On the MySQL Proxy channel we get questions from time to time if the authentication can be intercepted and replaced data from a external source.

From now on, you can. For example if you want to get data from a external source (like LDAP) or want to implement roles.

Mapping Accounts to "Roles"

There isn't much needed to implement Roles for MySQL with the help of the MySQL Proxy.

  • mysql.user doesn't contain users, but roles instead
  • the proxy maps user-accounts to role-accounts with a script like above

It works like this:

  1. login to the proxy

    $ mysql --user=jan --password=secret --port=4040
  2. proxy looks up username password, finds a role for him

  3. proxy replaces credentials ad hoc
  4. mysql-server sees the role-name and role-password and lets the user in

This works nicely as long as you only have 1:n mapping between roles and users. One user has one role, but one role has many users.

All you need is a storage that has user's password in one of three forms: cleartext as in the example below SHA1(cleartext) as you may have in LDAP * SHA1(SHA1(cleartext)) as in mysql.user: SELECT CONCAT("*", SHA1(UNHEX(SHA1("pass")))), PASSWORD("pass");

How the Auth works

The MySQL Proxy has access to all protocol data and exposes it as part of different stages of the authentication to the scripting layer:

-- show how to use the mysql.password functions 
function read_auth()
    local c = proxy.connection.client
    local s = proxy.connection.server
    print(("for challenge %q the client sent %q"):format(

The challenge and response secures the password and is works like this:

SERVER:  scramble_buffer=create_random_string()

CLIENT:  recv(scramble_buffer)
         scrambled_password=xor(hash_stage1, sha1(scramble_buffer, hash_stage2)


SERVER:  recv(scrambled_password)
         hash_stage1=xor(scrambled_password, sha1(scramble_buffer,hash_stage2))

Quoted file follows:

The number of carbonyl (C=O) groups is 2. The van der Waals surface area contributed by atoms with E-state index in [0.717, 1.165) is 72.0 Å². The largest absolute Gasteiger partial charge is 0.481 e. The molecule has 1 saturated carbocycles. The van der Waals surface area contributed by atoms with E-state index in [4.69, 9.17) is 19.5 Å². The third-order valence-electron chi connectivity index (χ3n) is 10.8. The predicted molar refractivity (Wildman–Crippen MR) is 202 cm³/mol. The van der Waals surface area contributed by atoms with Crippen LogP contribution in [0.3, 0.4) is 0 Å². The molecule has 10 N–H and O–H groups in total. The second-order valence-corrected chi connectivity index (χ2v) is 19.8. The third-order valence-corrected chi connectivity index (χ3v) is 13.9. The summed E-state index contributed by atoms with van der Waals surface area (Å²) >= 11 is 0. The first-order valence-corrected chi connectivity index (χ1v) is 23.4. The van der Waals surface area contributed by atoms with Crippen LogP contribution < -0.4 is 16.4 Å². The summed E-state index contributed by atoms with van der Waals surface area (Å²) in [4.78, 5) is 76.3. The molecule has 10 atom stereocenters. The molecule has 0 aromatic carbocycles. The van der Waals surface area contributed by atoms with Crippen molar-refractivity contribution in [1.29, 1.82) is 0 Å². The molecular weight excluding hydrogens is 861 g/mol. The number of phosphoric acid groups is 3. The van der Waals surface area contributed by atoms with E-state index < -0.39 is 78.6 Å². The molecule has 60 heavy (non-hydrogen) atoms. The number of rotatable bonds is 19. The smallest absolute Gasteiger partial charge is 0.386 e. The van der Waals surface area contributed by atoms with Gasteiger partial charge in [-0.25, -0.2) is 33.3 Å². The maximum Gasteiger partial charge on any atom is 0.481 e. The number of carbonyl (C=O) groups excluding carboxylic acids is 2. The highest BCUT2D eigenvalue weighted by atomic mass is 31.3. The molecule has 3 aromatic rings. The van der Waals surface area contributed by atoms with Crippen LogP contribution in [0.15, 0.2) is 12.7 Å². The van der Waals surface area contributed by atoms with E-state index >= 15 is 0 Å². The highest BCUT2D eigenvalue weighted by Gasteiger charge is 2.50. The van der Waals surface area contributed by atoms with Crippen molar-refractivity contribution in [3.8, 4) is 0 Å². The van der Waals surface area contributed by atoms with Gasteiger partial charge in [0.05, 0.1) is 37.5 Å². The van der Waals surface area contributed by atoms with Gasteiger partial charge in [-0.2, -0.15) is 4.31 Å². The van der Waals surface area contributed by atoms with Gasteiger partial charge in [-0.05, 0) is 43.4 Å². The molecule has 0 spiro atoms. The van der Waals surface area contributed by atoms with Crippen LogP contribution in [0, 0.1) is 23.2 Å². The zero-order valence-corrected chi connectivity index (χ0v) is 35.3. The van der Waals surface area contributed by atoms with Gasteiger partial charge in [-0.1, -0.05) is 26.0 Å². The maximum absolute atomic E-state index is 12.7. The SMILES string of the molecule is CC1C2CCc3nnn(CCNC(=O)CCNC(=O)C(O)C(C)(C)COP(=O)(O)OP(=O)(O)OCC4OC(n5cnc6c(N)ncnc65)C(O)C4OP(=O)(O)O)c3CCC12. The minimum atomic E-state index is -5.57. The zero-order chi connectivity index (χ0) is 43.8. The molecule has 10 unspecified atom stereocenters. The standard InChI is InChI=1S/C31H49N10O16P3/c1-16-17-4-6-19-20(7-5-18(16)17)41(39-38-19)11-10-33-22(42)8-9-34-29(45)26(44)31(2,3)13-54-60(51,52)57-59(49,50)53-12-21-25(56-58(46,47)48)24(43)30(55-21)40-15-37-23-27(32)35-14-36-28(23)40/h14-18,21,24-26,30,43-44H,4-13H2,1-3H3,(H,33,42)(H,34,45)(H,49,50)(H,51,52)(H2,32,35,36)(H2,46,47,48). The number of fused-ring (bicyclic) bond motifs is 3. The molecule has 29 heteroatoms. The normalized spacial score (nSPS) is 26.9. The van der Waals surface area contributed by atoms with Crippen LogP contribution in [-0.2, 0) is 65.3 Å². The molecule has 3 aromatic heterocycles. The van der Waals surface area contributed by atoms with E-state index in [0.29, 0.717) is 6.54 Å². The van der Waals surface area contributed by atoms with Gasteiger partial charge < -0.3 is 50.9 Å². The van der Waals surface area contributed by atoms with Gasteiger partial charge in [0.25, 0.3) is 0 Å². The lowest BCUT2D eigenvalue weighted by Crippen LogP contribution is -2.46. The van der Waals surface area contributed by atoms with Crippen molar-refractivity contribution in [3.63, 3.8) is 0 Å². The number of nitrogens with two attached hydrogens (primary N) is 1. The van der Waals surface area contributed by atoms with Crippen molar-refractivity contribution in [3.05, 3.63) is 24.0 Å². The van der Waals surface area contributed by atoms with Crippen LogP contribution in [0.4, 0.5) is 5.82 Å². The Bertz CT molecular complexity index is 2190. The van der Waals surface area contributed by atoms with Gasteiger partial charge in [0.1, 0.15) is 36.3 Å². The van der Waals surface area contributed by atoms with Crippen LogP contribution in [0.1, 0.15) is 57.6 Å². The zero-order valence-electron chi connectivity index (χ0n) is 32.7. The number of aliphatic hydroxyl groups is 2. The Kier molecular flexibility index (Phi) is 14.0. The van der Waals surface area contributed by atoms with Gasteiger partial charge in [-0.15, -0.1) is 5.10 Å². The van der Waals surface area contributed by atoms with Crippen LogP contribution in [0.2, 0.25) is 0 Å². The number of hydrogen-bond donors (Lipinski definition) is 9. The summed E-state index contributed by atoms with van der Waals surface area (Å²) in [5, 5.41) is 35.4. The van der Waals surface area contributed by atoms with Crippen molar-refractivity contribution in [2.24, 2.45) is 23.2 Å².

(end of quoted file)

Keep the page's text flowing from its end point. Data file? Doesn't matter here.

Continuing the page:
That's taken from sql/password.c of the MySQL Server Source. The hash_stage2 is the same as result of the PASSWORD() function without the * and the HEX() and is stored in mysql.user.

Replacing the auth response

Based on the read_auth() from above you can also replace the credentials on the fly:

    -- map replace:me with root:secret
    if c.username == "replace" and -- the username we want to map
                    password.hash(password.hash("me")) -- its valid password
            ) then

                            username = "root", 
                            response = password.scramble(s.scramble_buffer, password.hash("secret")),
                            charset  = 8, -- default charset
                            database = c.default_db,
                            max_packet_size = 1 * 1024 * 1024

            return proxy.PROXY_SEND_QUERY  -- works if you use lp:mysql-proxy r694 or later


you can see the full version of it.

Let's see if it works:

$ mysql-proxy --proxy-lua-script=tutorial-scramble.lua
$ mysql --port=4040 --user=replace --password=me
Welcome to the MySQL monitor.  Commands end with ; or \g.
Your MySQL connection id is 2702
Server version: 5.1.34-log MySQL Community Server (GPL)

Type 'help;' or '\h' for help. Type '\c' to clear the current input statement.

root@ [(none)]>

I logged in as the root user.

Fixing the hostcheck

This can also be used to rewrite the username to something that includes his original ip. Like

username = c.username .. "-" .c.src.address,

to make the server see something else than the proxy's client-address if you use the host-field in the mysql.user tables.


Enable javascript to load comments.